Jason Jones: COLUMN: Best Christmas present ever? I have your answer.

·6 min read

Dec. 23—What is, or what was, the best Christmas gift a kid could ever get? The debate has raged for ages. According to the 1983 classic, "A Christmas Story," the obvious choice is a Red Ryder carbine action 200 shot range model air rifle with the compass in the stock and this thing which tells time. For Ralphie Parker there could be no greater gift.

I got one of those in 1977, six years before "A Christmas Story" made it to the big screen. It was a lot of fun but could be a little dangerous. I never shot my eye out, but my younger brother and I spent a lot of ammunition peppering each other while playing Army or Cowboys and Indians. Ralph's mom would have been appalled.

There was also no compass. And I'm certain it couldn't be used to tell time either. I wasn't around in 1940 so I can't vouch for what Ralphie's Red Ryder could or couldn't do. But I can tell you without hesitation the 1977 model had no such high-tech features.

The Red Ryder was great, but not number one on my list.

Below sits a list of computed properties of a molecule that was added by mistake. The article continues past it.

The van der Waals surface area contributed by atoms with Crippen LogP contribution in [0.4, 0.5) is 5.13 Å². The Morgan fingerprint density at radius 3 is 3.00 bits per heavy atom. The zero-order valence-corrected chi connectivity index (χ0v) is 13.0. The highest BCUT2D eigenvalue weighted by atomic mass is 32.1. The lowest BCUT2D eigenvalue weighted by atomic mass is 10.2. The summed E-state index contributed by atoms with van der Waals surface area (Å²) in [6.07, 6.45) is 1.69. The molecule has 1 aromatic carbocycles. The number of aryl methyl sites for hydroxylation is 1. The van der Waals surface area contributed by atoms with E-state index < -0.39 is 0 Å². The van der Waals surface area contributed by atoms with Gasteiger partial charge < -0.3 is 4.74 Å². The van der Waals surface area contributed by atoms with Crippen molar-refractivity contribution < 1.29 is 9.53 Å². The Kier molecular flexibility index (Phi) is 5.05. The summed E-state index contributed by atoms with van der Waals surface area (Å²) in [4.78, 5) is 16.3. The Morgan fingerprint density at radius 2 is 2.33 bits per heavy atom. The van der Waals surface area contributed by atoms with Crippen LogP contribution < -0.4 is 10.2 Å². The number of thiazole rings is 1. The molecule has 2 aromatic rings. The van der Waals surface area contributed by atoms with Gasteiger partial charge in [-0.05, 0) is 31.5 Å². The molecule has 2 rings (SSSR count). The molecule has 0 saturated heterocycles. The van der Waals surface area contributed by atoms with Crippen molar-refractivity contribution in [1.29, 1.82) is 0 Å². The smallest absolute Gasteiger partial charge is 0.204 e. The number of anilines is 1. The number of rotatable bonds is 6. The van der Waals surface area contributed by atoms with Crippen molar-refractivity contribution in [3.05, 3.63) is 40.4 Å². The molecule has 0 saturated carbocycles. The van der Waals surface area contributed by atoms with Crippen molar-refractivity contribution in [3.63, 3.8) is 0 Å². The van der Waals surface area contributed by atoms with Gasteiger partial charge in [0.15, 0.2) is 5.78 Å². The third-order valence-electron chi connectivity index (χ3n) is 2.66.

Number one is different for everyone. This is my story time, so I get to choose what fills the blank here, but maybe the Easy Bake Oven changed your life. Understandable and legitimate. Feel free to submit a column. Then you can present your opinion as fact and pick a different winner.

There are no wrong answers to this question, though I'd cringe at the suggestion that some sort of electronic device or fancy phone could be the "best Christmas gift ever," but we live in a different day and age. Perhaps today's children will one day look back on the iPhone 5000 they got one Christmas as their vote for best ever.

I can't even type that with a straight face. Just forget I said it.

Let's move forward with this.

The runner-up for me was "under" the tree around 1971 or 72. It was a bright green Western Flyer bicycle. The style of the bicycle might be better remembered as a Schwinn Stingray. Schwinn was the gold standard, but several companies made similar models. The Western Flyer was the one I got.

Mine was a metallic lime green. It had tall handlebars and a white vinyl banana seat with a matching green tuck-and-roll insert down the middle.

I loved that bike. Waking up to find it that Christmas morning was a truly magical feeling. I learned to ride on that beautiful set of wheels and eventually I was riding it all over town, violating sidewalk ordinances and scaring old ladies.

I rode the bike for several years. I learned to ride a wheelie on it, and it served as my ride during my ramp-to-ramp phase. It was truly a kid's best friend.

It stayed with me until I was 12 when I felt the pressure to get a ten-speed so I could be cool like my friends.

Huge regret. I should have kept riding it until I surpassed the 6-foot mark.

Speaking of the ramp-to-ramp phase, mine was inspired by my choice for the all-time greatest present in the history of Christmas: The Evel Knievel Stunt Cycle.